Friday 11 January 2013

Ministry of Justice declares war on the Regulation

Before everyone gets too focused on the LIBE Committee’s recent 215 page report, there is some good news to end the week on. An equally hard hitting report has just been published, which may well have far more of an impact on the future direction of European data protection legislation.

This is the Government’s latest position on the proposals – which is contained in the snappily titled “Government response to Justice Select Committee’s opinion on the European Union Data Protection framework.”

Mercifully, this document is only 19 pages long.

It's full of passages like this:

 “In terms of the level of protection provided by the [policing] Directive, as opposed to the draft Regulation, there is no contradiction between providing a more flexible instrument and the delivery of fundamental rights.”


“The Government’s position that the proposed Regulation should be re-cast as a Directive would allow for harmonisation in the areas where it is advantageous and flexibility for Member States where it is required. The European Commission’s Impact Assessment acknowledges that harmonisation could be achieved through the use of a Directive.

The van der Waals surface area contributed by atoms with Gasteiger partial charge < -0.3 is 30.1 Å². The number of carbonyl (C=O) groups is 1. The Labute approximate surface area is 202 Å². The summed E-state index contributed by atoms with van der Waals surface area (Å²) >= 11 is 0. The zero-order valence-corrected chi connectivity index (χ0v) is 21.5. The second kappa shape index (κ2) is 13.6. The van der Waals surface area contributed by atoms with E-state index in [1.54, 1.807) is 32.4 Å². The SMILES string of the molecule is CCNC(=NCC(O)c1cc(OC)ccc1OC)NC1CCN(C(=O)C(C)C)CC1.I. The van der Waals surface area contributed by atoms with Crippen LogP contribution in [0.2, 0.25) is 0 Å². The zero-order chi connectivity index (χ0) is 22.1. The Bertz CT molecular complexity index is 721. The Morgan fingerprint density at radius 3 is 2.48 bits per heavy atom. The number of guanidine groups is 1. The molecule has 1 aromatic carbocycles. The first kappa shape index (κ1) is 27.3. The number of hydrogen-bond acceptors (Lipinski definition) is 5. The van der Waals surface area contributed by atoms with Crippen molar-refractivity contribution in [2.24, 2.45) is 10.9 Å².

For example there could be harmonisation of: the fundamental principles found within the proposals; the rights that data subjects enjoy; and the rules relating to independent supervisory authorities and the European Data Protection Board. The Government also supports the principle of the consistency mechanism. We believe that the data protection framework should protect the civil liberties of individuals. This means putting rules in place that ensure that the processing of personal data is fair, secure, and that data should be retained for no longer than is necessary. 

EU data protection legislation must secure individuals’ privacy without placing constraints on businesses practices that harm innovation and growth. For example, the proposed Regulation places prescriptive obligations upon data controllers as to how they will comply with the proposed Regulation, such as completing data protection impact assessments and hiring data protection officers. This is a ‘one size fits all’ approach which does not allow data controllers (from small online retailers to multinational Internet companies) to adopt their own practices in order to ensure compliance with the legislation. The European Commission’s proposal should focus on regulating outcomes, not processes.”

And it just goes on and on:

"The Government wants to see EU data protection legislation which protects the civil liberties of the individual whilst allowing for proper public protection and economic growth and innovation. These should be achieved in tandem, not at the expense of one or the other."

Also, in terms of its impact on the ICO:

“The Government agrees with the ICO’s assertion that the system set out in the draft Regulation ‘cannot work’ and is ‘a regime which no-one will pay for’.”

This really is the sort of pragmatic, common-sense stuff that we Brits love so much.

As Shakespeare might well have cried:

“Three cheers for the Ministry of Justice, England, and St George!”